• No Firm Resettlement: Another important consideration is the firm resettlement bar. If you are found to have been firmly resettled in another country before coming to the U.S., you might not be eligible for asylum or a green card under asylum status.

Admissibility Requirements:

  • Health-Related Grounds: Applicants must pass a medical examination which includes screening for communicable diseases and vaccinations. Failure to meet health standards can result in inadmissibility.
  • Criminal and Security-Related Grounds: Any criminal history can affect your green card application. This includes crimes within or outside the U.S. Security-related issues, such as terrorism connections, also lead to inadmissibility.
  • Public Charge: Being likely to become a public charge, which means primarily dependent on government assistance for subsistence, can also render an applicant inadmissible. Although asylees are generally exempt from the public charge ground of inadmissibility, it’s essential to understand all implications.

Changes in Immigration Law and Policy:

  • Immigration laws and policies are subject to change, often influenced by the political climate. These changes can affect processing times, eligibility criteria, and procedural requirements. Staying informed about current policies is crucial.


Procedural Delays:

  • Backlogs and Processing Times: The U.S. immigration system often experiences backlogs, leading to long processing times for both asylum claims and green card applications. Delays can extend the uncertainty and stress for applicants.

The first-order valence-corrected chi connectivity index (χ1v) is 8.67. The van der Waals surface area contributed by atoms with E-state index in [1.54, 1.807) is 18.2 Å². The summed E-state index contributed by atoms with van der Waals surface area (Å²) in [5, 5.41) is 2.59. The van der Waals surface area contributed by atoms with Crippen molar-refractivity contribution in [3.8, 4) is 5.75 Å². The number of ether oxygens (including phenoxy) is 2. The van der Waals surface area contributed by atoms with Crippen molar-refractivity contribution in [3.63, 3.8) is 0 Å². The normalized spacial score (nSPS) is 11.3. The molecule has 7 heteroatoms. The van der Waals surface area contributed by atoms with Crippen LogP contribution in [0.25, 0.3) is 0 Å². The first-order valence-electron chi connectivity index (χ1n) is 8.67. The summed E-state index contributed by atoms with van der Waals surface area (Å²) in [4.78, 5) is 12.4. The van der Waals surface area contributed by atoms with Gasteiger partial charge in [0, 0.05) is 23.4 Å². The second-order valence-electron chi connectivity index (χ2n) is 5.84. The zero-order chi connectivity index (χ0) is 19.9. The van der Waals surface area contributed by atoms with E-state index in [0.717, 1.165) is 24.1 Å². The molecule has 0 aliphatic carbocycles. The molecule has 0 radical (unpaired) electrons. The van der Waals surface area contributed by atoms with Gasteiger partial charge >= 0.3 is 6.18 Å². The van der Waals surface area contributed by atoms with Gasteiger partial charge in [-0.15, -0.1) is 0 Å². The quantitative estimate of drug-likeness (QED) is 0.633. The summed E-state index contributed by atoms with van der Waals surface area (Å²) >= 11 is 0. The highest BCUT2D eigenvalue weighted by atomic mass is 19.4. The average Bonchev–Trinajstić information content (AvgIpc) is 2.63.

• Administrative Errors: Mistakes in application forms or missing documentation can cause delays or denials, necessitating appeals or re-filing of applications.

Legal Complexity and Need for Representation:

  • The complexity of immigration laws means that navigating the asylum and green card process without legal assistance can be challenging. Errors in understanding legal requirements or failing to properly document asylum claims and adjustment applications can lead to adverse decisions.
  • Financial constraints may hinder access to competent legal help, which is crucial in effectively managing the nuances of each individual case.

Risk of Denial and Deportation:

  • Denial of Green Card Application: If the green card application is denied, it may put the applicant’s current status at risk. Depending on the grounds of denial, it could even trigger deportation proceedings.
  • Changing Circumstances Back Home: If the conditions in an applicant’s home country improve significantly, USCIS might decide that the fear of persecution is no longer reasonable, which could affect the outcome of both asylum and green card applications.

Social and Psychological Impact:

  • The prolonged process and uncertainty can have significant psychological impacts on applicants, including stress and anxiety about potential return to a country where they fear persecution.


Given the complexity and high stakes of the application, consulting with an immigration attorney who specializes in asylum cases is highly recommended. Here at Costas Network, we can provide guidance tailored to your specific situation and help navigate the potential pitfalls of the application process.

Transitioning from a pending asylum status to a green card is a significant step that offers stability and long-term security in the United States. By understanding the steps involved and preparing thoroughly for each stage of the application process, you can enhance your chances of achieving lawful permanent residency. However, due to the complexities involved, seeking professional legal advice is advisable to navigate the process effectively.